• Irfan Yusuf
    • 14 December 2016
    2 Comments

    Some of my South Asian 'aunties' are very much opposed to wearing any religious head covering. Mum has only recently started wearing a tiny Egyptian number she picked up during her last Haj. Like many South Asians, she has become a bit more religiously observant as she gets older. She grew up in the Indian university town of Aligarh, some 140km South East of Delhi. Aligarh was a very conservative town, and her father, a professor at the local university, was a rather conservative chap.

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  • INTERNATIONAL

    History comes to strife in Stratford-upon-Avon

    • Patrick McCabe
    • 29 November 2016
    3 Comments

    Someone I read in high school, so probably Shakespeare, once said 'The past is a foreign country, they do things differently there.' Well, whoever it was clearly hadn't been to Stratford-upon-Avon (so maybe not Shakespeare then). Here, you truly can visit the past, without a passport. As one peruses the shops, houses, supermarkets and ATMs, one cannot help but speculate as to the links between Shakespeare's works and what must have been the commonplaces of his everyday life.

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  • AUSTRALIA

    Mooted boat ban ignores history and humanity

    • Gillian Bouras
    • 08 November 2016
    15 Comments

    It would be interesting to know how many of our forbears were illegal immigrants. One of my great-great-grandfathers was. From County Down in Ulster, he was only 16 when he used his thumb print to sign on as a seaman; it was 1847, midway through the Great Famine. Throughout the long journey he was persistently bullied by a petty officer. One morning he snapped, and clobbered the bully with a deckscrubber. Convinced he had killed the man, my ancestor jumped overboard.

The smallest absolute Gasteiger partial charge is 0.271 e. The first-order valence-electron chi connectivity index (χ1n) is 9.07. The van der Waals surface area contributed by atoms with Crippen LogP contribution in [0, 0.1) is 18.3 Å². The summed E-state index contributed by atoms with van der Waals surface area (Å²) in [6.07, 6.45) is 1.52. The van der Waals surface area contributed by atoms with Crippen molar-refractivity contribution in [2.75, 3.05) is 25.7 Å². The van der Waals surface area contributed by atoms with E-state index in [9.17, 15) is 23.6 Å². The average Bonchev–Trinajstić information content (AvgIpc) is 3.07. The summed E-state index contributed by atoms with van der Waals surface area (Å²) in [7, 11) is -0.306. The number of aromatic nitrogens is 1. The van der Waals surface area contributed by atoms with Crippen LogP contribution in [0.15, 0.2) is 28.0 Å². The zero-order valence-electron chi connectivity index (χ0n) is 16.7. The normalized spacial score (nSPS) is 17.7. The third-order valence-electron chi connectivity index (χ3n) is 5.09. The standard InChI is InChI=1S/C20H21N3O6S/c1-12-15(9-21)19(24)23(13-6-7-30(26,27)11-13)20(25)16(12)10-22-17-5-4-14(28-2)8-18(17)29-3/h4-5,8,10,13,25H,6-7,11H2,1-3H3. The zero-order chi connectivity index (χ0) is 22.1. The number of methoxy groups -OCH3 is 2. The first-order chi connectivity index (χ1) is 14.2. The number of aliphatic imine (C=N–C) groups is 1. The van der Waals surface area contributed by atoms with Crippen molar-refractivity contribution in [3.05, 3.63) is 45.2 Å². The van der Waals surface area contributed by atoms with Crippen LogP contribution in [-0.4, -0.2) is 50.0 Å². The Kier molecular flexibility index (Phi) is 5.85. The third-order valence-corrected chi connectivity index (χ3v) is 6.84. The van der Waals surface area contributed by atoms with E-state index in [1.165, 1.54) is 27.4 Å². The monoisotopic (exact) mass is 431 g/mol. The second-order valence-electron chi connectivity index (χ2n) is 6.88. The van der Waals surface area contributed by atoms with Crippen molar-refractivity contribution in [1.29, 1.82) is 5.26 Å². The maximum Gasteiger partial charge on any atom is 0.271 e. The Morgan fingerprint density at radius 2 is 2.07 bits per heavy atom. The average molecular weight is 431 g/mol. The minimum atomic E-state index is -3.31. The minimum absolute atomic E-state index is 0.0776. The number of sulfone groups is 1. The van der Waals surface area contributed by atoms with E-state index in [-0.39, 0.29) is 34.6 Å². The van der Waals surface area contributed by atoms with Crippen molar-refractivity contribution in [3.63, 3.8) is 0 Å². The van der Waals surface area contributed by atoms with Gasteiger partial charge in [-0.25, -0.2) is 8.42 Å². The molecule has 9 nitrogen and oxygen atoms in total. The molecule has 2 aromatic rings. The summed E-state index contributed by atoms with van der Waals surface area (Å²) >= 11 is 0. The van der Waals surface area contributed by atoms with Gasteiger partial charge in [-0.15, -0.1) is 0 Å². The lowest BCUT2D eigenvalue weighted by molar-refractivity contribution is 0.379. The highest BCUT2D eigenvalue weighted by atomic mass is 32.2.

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  • MEDIA

    History will pardon Snowden even if Obama won't

    • Binoy Kampmark
    • 22 September 2016
    9 Comments

    The relationship between the whistleblower and journalism has not always been a neat one. The tendency for symbiosis to become positively vengeful is evidenced in the Washington Post stance on Edward Snowden's whistleblowing activities. Having scooped up a Pulitzer working on the Snowden findings, the paper got nasty. There was little need for the paper to wade into these waters, but the editors obviously felt so strongly about Snowden it went for the jugular with seething conviction.

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  • INTERNATIONAL

    History can't absolve Serbia's great demon demagogue